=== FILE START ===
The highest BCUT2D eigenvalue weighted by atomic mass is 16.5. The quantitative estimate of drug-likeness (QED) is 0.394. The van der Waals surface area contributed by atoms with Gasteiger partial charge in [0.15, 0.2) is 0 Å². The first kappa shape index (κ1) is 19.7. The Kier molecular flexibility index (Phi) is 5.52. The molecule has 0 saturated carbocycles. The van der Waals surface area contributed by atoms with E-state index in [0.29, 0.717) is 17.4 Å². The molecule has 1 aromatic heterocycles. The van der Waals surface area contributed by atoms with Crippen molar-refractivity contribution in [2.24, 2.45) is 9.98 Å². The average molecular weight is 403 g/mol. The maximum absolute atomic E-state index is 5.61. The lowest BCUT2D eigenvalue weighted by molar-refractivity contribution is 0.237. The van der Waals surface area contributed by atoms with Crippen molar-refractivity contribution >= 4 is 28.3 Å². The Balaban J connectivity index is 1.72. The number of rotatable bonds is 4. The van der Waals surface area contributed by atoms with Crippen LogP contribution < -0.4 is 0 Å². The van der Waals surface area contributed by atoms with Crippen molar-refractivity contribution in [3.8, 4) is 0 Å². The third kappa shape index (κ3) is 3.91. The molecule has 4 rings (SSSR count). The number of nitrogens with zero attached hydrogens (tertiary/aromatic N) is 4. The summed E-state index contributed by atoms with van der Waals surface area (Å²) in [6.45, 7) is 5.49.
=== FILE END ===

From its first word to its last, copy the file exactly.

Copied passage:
The highest BCUT2D eigenvalue weighted by atomic mass is 16.5. The quantitative estimate of drug-likeness (QED) is 0.394. The van der Waals surface area contributed by atoms with Gasteiger partial charge in [0.15, 0.2) is 0 Å². The first kappa shape index (κ1) is 19.7. The Kier molecular flexibility index (Phi) is 5.52. The molecule has 0 saturated carbocycles. The van der Waals surface area contributed by atoms with E-state index in [0.29, 0.717) is 17.4 Å². The molecule has 1 aromatic heterocycles. The van der Waals surface area contributed by atoms with Crippen molar-refractivity contribution in [2.24, 2.45) is 9.98 Å². The average molecular weight is 403 g/mol. The maximum absolute atomic E-state index is 5.61. The lowest BCUT2D eigenvalue weighted by molar-refractivity contribution is 0.237. The van der Waals surface area contributed by atoms with Crippen molar-refractivity contribution >= 4 is 28.3 Å². The Balaban J connectivity index is 1.72. The number of rotatable bonds is 4. The van der Waals surface area contributed by atoms with Crippen LogP contribution < -0.4 is 0 Å². The van der Waals surface area contributed by atoms with Crippen molar-refractivity contribution in [3.8, 4) is 0 Å². The third kappa shape index (κ3) is 3.91. The molecule has 4 rings (SSSR count). The number of nitrogens with zero attached hydrogens (tertiary/aromatic N) is 4. The summed E-state index contributed by atoms with van der Waals surface area (Å²) in [6.45, 7) is 5.49.